(Adds CEO comment in fourth paragraph, shares in sixth.)
July 22 (Bloomberg) -- Beazley Plc, the Lloyd’s of London insurer that tried to buy Hardy Underwriting Bermuda Ltd., swung into a loss in the first half after record claims from natural disasters in Japan, Australia and New Zealand.
The firm had a net loss of $14.1 million in the first six months of the year, compared with a profit of $97.9 million in the year-earlier period, Dublin-based Beazley said today.
The insurer, which writes policies protecting clients from hurricanes, lawsuits and terrorism, was hurt by the biggest Japanese earthquake on record earlier this year as well as catastrophes in Australia and New Zealand. The net cost of the disasters is likely to be $154 million, an estimate that’s unchanged from April, Beazley said today.
“The Japanese loss is the second-largest insured loss ever,” Chief Executive Officer Andrew Horton said in a telephone interview today. “It’s quite unusual to have so many losses in one half.”
The insurer still expects to meet analysts’ estimates for full-year profit of $70 million to $100 million, so long as there are no major hurricane losses in the second half, Horton said. The company raised its first-half dividend to 2.5 pence a share, from 2.4 pence a year earlier.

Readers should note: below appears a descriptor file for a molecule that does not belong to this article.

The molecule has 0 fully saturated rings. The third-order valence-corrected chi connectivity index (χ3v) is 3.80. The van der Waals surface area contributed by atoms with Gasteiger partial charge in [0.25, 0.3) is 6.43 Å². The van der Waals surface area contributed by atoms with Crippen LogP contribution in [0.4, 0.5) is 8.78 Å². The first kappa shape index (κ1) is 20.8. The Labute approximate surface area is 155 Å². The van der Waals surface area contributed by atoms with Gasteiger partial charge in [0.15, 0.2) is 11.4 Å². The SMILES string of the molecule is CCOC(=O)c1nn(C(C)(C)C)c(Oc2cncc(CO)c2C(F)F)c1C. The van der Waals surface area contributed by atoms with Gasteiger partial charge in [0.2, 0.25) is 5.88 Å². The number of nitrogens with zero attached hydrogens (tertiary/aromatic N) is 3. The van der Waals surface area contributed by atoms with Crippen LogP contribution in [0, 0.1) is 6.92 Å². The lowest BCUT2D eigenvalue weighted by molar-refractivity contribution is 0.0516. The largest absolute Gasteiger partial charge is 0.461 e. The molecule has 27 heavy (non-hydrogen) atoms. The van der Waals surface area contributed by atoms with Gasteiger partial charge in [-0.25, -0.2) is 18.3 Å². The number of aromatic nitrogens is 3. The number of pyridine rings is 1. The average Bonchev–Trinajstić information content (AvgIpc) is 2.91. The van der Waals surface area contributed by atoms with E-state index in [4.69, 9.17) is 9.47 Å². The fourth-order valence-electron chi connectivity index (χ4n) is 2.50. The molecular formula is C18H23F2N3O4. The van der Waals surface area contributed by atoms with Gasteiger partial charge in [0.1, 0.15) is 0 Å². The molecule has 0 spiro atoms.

The stock rose almost 2 percent to 129.4 pence as of 9:20 a.m. in London trading, valuing the firm at about 670 million pounds ($1.1 billion).
Beazley is on the lookout for acquisitions to expand in the U.S. and Europe, following the failure of its bid for Hardy at the end of last year. Premium rates have failed to rise substantially so far this year, putting pressure on smaller firms to seek mergers or acquisitions to grow.
“In these more stressed times when results aren’t that good, there will be opportunities to acquire people or books of business, or small- or medium-sized companies,” Horton said.
The insurer named Dennis Holt, former CEO of Axa SA’s U.K. division, as a director, it said in a separate statement today. He will succeed Jonathan Agnew as chairman in March next year, subject to regulatory approval, Beazley said.
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